via NY Times / June 3rd, 2013 / The operator of the stricken Fukushima Daiichi nuclear power plant said Tuesday that it would ask regulators to allow it to restart two reactors at a separate site in eastern Japan, even as problems with the company’s cleanup in Fukushima continue to multiply.
The request by the operator, the Tokyo Electric Power Company, is expected to be among a flurry of such appeals from utilities seeking to restart reactors now that the government has approved tougher safety guidelines. The government hopes the regulations will help it overcome deep public concerns about nuclear power and government oversight, allowing it to get additional plants back online more than two years after the Fukushima crisis.
The requests are expected to revive a debate in Japan about the future of nuclear power that has been relatively quiet for months as regulators have worked on the new rules. Since the disaster at the Fukushima plant in 2011, only two reactors have been allowed to resume operations in an effort to head off electricity shortages, but the government and supporters of nuclear power say it is critical to the economy that Japan return to relatively cheap nuclear power rather than relying on costly natural gas and coal imports.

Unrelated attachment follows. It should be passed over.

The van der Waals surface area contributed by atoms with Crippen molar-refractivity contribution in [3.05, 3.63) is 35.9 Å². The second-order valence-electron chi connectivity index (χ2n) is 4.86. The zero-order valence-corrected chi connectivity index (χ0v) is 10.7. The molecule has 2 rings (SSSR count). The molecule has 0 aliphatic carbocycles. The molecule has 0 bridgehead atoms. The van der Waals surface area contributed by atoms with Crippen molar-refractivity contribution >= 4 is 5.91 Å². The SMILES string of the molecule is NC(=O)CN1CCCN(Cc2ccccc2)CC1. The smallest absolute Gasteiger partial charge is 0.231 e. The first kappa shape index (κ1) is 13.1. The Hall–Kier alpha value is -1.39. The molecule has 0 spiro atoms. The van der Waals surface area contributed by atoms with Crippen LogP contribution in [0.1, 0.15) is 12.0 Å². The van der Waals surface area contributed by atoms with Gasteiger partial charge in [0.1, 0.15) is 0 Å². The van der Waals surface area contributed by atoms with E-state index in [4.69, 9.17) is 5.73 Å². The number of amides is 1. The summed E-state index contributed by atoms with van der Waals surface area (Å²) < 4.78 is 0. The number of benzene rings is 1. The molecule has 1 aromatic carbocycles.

The Tokyo Electric Power Company, said it would soon apply to restart two of the seven reactors at its Kashiwazaki-Kariwa plant (pictured), the world’s biggest nuclear power station by capacity. That plant, about 140 miles northeast of Tokyo, was not affected by the earthquake and tsunami that wreaked havoc at Fukushima Daiichi, but Kashiwazaki-Kariwa does sit atop fault lines and was damaged in a 2007 quake caused by another fault.